Concerned father uncovers health hazards
By Xu Wenwen | November 3, 2015, Tuesday
Wei Wenfeng introduces a safe, imported book cover to students at the Tianchang Primary School in Hangzhou.
WEI Wenfeng had been nervous for years about the plastic adhesive book covers his 9-year-old daughter uses for schoolbooks. He always thought they had a suspicious smell.
So a few months ago, he spent 9,500 yuan (US$1,554) to have seven different covers tested by a national chemical-testing agency. The results were worse than he expected.
The covers all contained phthalates, esters of phthalic acid used to make plastics more durable, in levels exceeding acceptable standards. High doses of the substance are believed to be factors in changing human hormone levels and causing birth defects. Two of the covers contained PAH, or polycyclic aromatic hydrocarbon, which is believed to be harmful to health.
“I regret that I didn’t have these covers tested earlier, when daughter began using them,” said Wei, 40, a former testing and certification engineer and now a Hangzhou businessman.
China doesn’t yet have standards on the use of phthalates and PAH for stationery-related products, so the testing agency Wei chose used EU criteria and also China’s product standards for toys. The tests showed phthalates levels from a dozen to a hundred times above acceptable standards.
“To touch such a book cover is okay, but if children handle it for hours and then eat with their hands, there are problems,” Wei said.
However, use of book covers is required by most elementary schools in Hangzhou. Self-adhesive plastic covers are the most popular, according to local stationery store owners, because they stick resolutely to books and cost less than a yuan each.
Wei was determined that others should know about the health risks of the covers. He founded a studio called Daddylab, hired people to make a documentary of the story and appealed for crowd-funding to support more tests of other child-related products.
His documentary received more than a million clicks. Daddylab has thus far spent more than 72,000 yuan on product testing. So far, Daddylab has raised 34,000 yuan and most of those investing in the project are parents like Wei.
Daddylab has tested pencils, erasers, vacuum cups and fountain pens, among other school tools.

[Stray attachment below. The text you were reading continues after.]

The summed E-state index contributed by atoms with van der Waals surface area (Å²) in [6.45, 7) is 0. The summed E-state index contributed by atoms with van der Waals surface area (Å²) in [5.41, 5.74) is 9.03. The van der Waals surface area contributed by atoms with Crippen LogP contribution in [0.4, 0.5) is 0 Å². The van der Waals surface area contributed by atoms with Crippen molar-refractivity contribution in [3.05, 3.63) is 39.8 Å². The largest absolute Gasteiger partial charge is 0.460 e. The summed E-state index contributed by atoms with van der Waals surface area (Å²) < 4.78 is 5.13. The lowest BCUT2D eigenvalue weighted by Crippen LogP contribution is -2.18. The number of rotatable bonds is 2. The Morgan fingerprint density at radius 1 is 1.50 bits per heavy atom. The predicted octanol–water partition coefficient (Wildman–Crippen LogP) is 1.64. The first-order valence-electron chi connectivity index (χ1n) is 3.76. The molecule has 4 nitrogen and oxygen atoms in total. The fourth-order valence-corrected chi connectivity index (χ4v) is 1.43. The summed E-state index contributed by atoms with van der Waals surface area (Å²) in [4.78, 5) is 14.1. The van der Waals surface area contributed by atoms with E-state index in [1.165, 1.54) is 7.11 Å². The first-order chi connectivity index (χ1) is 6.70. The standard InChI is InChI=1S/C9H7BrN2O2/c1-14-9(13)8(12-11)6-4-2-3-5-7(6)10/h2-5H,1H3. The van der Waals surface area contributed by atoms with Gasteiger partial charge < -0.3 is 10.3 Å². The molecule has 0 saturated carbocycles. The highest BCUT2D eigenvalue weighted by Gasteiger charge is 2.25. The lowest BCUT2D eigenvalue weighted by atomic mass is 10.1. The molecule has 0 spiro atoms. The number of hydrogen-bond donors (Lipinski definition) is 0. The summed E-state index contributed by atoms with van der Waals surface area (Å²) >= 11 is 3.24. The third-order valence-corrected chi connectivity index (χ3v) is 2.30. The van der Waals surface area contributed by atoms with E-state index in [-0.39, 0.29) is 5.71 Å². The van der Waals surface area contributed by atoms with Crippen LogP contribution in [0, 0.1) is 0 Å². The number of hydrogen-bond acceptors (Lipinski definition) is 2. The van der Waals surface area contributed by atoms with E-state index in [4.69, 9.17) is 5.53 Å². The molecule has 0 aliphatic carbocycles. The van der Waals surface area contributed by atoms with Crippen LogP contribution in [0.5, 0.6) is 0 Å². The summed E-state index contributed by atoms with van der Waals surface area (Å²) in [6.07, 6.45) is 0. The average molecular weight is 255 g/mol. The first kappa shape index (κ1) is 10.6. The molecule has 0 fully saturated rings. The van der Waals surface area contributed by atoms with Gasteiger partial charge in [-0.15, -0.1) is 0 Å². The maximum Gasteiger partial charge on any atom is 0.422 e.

In the test of pencils, results released several weeks ago showed various levels of PAH. Two of the pencils contained excessive amounts, two of them contained excessive phthalates, and two of them showed traces of heavy metals.
PAH was also detected in three of five erasers tested.
Crowd-funding for nonprofit purposes is a new trend in China. According to a report by Zhongchou.com, there were 299 such cases last year. Most of those crowd-funding appeals went out on crowd-funding websites, such as Taobao crowd-funding, JD finance, and Zhongchou.com.
However, a draft of the national Charity Law released last week stipulated that “only government-approved charitable organizations would be qualified to raise funds from public donations.” If the law is enacted, Daddylab’s public crowd-funding, along with many similar online appeals, will be considered illegal.
Some committee members of the National People’s Congress are calling for additions to the law to allow crowd-funding for nonprofit, charitable causes.
Wei said no matter what the outcome, he has no plans to halt his mission to explore possible harmful substances in products aimed at children.
He has opened an online store selling children’s products that meet EU and US health and safety standards. So far, all the products are imported, but Daddylab is looking for domestic sources that meet the standards.
The store had more than 5,000 of customers in its first month and has achieved sales of around 250,000 yuan.
“I run the charity platform the same way as I run a company,” Wei said. “That is the only sustainable way of doing it. What motivates me to do all that is love, not benefits.”
For those seeking more information, Wei also has a public account called Daddylab on WeChat.